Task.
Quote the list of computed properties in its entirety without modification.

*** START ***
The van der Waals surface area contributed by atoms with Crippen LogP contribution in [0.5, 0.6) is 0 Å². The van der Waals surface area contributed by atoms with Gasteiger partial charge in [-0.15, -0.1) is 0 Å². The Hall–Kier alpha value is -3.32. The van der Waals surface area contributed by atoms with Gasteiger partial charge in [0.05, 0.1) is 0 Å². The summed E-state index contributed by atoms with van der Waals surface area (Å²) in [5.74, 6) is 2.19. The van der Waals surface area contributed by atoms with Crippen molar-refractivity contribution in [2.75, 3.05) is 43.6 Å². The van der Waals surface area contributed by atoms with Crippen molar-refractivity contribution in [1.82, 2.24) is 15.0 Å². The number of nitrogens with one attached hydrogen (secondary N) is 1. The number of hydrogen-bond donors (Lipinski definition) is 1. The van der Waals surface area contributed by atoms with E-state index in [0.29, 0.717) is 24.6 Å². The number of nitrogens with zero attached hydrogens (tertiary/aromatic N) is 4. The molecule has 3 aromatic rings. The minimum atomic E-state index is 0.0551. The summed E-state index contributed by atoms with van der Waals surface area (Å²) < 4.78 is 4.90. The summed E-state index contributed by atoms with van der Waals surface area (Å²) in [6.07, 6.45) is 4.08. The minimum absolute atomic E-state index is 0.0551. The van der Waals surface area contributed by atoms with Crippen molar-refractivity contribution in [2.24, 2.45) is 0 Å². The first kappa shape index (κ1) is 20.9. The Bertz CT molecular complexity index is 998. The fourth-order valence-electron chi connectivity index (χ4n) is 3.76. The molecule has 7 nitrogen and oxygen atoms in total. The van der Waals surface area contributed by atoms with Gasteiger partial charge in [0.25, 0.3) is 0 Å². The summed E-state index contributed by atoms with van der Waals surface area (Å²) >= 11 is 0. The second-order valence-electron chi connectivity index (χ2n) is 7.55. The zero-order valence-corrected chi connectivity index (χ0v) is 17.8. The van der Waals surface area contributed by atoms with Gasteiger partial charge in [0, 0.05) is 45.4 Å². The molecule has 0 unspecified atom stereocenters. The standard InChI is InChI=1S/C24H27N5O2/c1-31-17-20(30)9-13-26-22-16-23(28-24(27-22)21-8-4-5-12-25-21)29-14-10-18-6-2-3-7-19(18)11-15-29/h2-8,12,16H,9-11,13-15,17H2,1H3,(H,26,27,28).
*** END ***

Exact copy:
The van der Waals surface area contributed by atoms with Crippen LogP contribution in [0.5, 0.6) is 0 Å². The van der Waals surface area contributed by atoms with Gasteiger partial charge in [-0.15, -0.1) is 0 Å². The Hall–Kier alpha value is -3.32. The van der Waals surface area contributed by atoms with Gasteiger partial charge in [0.05, 0.1) is 0 Å². The summed E-state index contributed by atoms with van der Waals surface area (Å²) in [5.74, 6) is 2.19. The van der Waals surface area contributed by atoms with Crippen molar-refractivity contribution in [2.75, 3.05) is 43.6 Å². The van der Waals surface area contributed by atoms with Crippen molar-refractivity contribution in [1.82, 2.24) is 15.0 Å². The number of nitrogens with one attached hydrogen (secondary N) is 1. The number of hydrogen-bond donors (Lipinski definition) is 1. The van der Waals surface area contributed by atoms with E-state index in [0.29, 0.717) is 24.6 Å². The number of nitrogens with zero attached hydrogens (tertiary/aromatic N) is 4. The molecule has 3 aromatic rings. The minimum atomic E-state index is 0.0551. The summed E-state index contributed by atoms with van der Waals surface area (Å²) < 4.78 is 4.90. The summed E-state index contributed by atoms with van der Waals surface area (Å²) in [6.07, 6.45) is 4.08. The minimum absolute atomic E-state index is 0.0551. The van der Waals surface area contributed by atoms with Crippen molar-refractivity contribution in [2.24, 2.45) is 0 Å². The first kappa shape index (κ1) is 20.9. The Bertz CT molecular complexity index is 998. The fourth-order valence-electron chi connectivity index (χ4n) is 3.76. The molecule has 7 nitrogen and oxygen atoms in total. The van der Waals surface area contributed by atoms with Gasteiger partial charge in [0.25, 0.3) is 0 Å². The summed E-state index contributed by atoms with van der Waals surface area (Å²) >= 11 is 0. The second-order valence-electron chi connectivity index (χ2n) is 7.55. The zero-order valence-corrected chi connectivity index (χ0v) is 17.8. The van der Waals surface area contributed by atoms with Gasteiger partial charge in [0, 0.05) is 45.4 Å². The molecule has 0 unspecified atom stereocenters. The standard InChI is InChI=1S/C24H27N5O2/c1-31-17-20(30)9-13-26-22-16-23(28-24(27-22)21-8-4-5-12-25-21)29-14-10-18-6-2-3-7-19(18)11-15-29/h2-8,12,16H,9-11,13-15,17H2,1H3,(H,26,27,28).